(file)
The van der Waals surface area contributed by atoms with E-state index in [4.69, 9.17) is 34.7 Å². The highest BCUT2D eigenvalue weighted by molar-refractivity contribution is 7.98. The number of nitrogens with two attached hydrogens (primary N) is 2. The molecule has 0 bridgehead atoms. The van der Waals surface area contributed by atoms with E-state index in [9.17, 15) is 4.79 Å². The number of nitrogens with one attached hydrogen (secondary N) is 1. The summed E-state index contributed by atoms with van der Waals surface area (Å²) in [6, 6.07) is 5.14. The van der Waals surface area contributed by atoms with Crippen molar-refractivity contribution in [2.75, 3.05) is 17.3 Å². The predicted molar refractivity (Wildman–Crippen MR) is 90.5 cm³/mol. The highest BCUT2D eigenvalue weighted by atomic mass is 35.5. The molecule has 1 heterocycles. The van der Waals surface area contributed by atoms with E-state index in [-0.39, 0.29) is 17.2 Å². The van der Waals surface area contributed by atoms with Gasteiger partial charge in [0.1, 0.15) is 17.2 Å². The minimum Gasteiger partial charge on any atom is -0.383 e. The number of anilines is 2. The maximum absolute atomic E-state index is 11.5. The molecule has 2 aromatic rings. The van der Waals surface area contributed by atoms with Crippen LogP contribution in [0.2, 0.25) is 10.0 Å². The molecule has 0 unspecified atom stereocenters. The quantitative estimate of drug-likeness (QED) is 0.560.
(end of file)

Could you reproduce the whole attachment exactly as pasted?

The van der Waals surface area contributed by atoms with E-state index in [4.69, 9.17) is 34.7 Å². The highest BCUT2D eigenvalue weighted by molar-refractivity contribution is 7.98. The number of nitrogens with two attached hydrogens (primary N) is 2. The molecule has 0 bridgehead atoms. The van der Waals surface area contributed by atoms with E-state index in [9.17, 15) is 4.79 Å². The number of nitrogens with one attached hydrogen (secondary N) is 1. The summed E-state index contributed by atoms with van der Waals surface area (Å²) in [6, 6.07) is 5.14. The van der Waals surface area contributed by atoms with Crippen molar-refractivity contribution in [2.75, 3.05) is 17.3 Å². The predicted molar refractivity (Wildman–Crippen MR) is 90.5 cm³/mol. The highest BCUT2D eigenvalue weighted by atomic mass is 35.5. The molecule has 1 heterocycles. The van der Waals surface area contributed by atoms with E-state index in [-0.39, 0.29) is 17.2 Å². The van der Waals surface area contributed by atoms with Gasteiger partial charge in [0.1, 0.15) is 17.2 Å². The minimum Gasteiger partial charge on any atom is -0.383 e. The number of anilines is 2. The maximum absolute atomic E-state index is 11.5. The molecule has 2 aromatic rings. The van der Waals surface area contributed by atoms with Crippen LogP contribution in [0.2, 0.25) is 10.0 Å². The molecule has 0 unspecified atom stereocenters. The quantitative estimate of drug-likeness (QED) is 0.560.